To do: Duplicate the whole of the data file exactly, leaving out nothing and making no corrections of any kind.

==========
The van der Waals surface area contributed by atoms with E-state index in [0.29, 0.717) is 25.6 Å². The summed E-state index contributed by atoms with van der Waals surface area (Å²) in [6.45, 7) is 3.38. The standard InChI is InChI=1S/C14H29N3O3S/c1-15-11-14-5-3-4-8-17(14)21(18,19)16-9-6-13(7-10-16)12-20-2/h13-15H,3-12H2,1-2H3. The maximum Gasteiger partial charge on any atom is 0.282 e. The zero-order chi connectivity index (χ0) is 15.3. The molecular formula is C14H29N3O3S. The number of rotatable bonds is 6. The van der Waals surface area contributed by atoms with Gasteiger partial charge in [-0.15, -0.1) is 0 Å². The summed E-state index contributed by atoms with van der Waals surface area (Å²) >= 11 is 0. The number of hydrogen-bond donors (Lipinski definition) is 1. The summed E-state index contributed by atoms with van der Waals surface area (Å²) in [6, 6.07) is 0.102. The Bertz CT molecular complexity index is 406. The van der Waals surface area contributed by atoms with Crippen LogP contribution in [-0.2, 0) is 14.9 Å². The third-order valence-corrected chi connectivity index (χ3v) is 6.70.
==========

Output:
The van der Waals surface area contributed by atoms with E-state index in [0.29, 0.717) is 25.6 Å². The summed E-state index contributed by atoms with van der Waals surface area (Å²) in [6.45, 7) is 3.38. The standard InChI is InChI=1S/C14H29N3O3S/c1-15-11-14-5-3-4-8-17(14)21(18,19)16-9-6-13(7-10-16)12-20-2/h13-15H,3-12H2,1-2H3. The maximum Gasteiger partial charge on any atom is 0.282 e. The zero-order chi connectivity index (χ0) is 15.3. The molecular formula is C14H29N3O3S. The number of rotatable bonds is 6. The van der Waals surface area contributed by atoms with Gasteiger partial charge in [-0.15, -0.1) is 0 Å². The summed E-state index contributed by atoms with van der Waals surface area (Å²) >= 11 is 0. The number of hydrogen-bond donors (Lipinski definition) is 1. The summed E-state index contributed by atoms with van der Waals surface area (Å²) in [6, 6.07) is 0.102. The Bertz CT molecular complexity index is 406. The van der Waals surface area contributed by atoms with Crippen LogP contribution in [-0.2, 0) is 14.9 Å². The third-order valence-corrected chi connectivity index (χ3v) is 6.70.